Last week, the UN’s emergency relief coordinator made an impassioned plea for people to wake up to the devastating drought plaguing Somalia which has left millions without enough food or water.
Speaking from Mogadishu, Martin Griffiths said that after four failed rainy seasons, this was “the last minute of the eleventh hour to save lives. The clock is running and it’ll soon run out”.
Meteorologists are now predicting a fifth failed rainy season before December followed by a sixth early in 2023. “This is unprecedented, even in Somalia,” Mr Griffiths said. “This has never happened before.”
The UN stopped short of declaring an all-out famine because of difficulties in gathering data on the number of deaths, particularly in areas controlled by the al-Shabab Islamist militant group, which continues to control large swathes of Somalia, Irish Times reporter Sally Hayden told the In the News podcast.
Hayden, who visited Somalia last April where she spoke to people displaced by the drought, said many had lost family members to hunger and exhaustion, but that their deaths had not been officially recorded.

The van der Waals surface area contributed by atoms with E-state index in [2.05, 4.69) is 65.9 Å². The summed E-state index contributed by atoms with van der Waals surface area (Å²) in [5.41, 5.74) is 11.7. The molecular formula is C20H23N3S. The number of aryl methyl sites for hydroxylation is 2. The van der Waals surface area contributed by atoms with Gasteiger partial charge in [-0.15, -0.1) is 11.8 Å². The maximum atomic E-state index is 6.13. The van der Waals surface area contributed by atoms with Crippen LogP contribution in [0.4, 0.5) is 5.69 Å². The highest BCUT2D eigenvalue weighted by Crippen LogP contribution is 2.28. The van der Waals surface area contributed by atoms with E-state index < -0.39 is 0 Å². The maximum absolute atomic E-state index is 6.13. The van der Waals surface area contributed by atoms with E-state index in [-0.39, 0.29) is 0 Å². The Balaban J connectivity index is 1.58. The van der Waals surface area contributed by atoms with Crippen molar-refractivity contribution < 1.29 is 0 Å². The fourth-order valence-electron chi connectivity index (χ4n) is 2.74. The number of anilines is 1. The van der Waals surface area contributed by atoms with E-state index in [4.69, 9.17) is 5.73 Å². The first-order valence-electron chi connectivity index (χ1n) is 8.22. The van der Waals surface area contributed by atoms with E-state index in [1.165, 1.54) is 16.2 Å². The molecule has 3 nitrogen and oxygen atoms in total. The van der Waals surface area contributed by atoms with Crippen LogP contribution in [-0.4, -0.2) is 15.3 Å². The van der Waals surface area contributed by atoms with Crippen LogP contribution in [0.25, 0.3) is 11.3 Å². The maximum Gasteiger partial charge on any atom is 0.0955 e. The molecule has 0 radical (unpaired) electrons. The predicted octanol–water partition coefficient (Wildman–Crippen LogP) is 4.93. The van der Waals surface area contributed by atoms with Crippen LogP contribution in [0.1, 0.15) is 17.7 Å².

The UN and civil society groups have been warning of this famine for months, and yet, most of the aid and support that was requested has not yet arrived.
Somalia, a country which produces very low carbon emissions, is said to be one of the most vulnerable countries to climate change on the planet.
Why are we, in the wealthy global north, turning a blind eye to this climate-related human disaster unfolding across the Horn of Africa?
And how common will these devastating droughts become as the climate crisis continues to wreak havoc across the world?
Today, on In the News, Sally Hayden and Trócaire chief executive Caoimhe de Barra discuss how famine has already reached Somalia and how this prolonged drought is destroying millions of lives.
In The News is presented by Sorcha Pollak and Conor Pope and produced by Declan Conlan, Suzanne Brennan and Aideen Finnegan.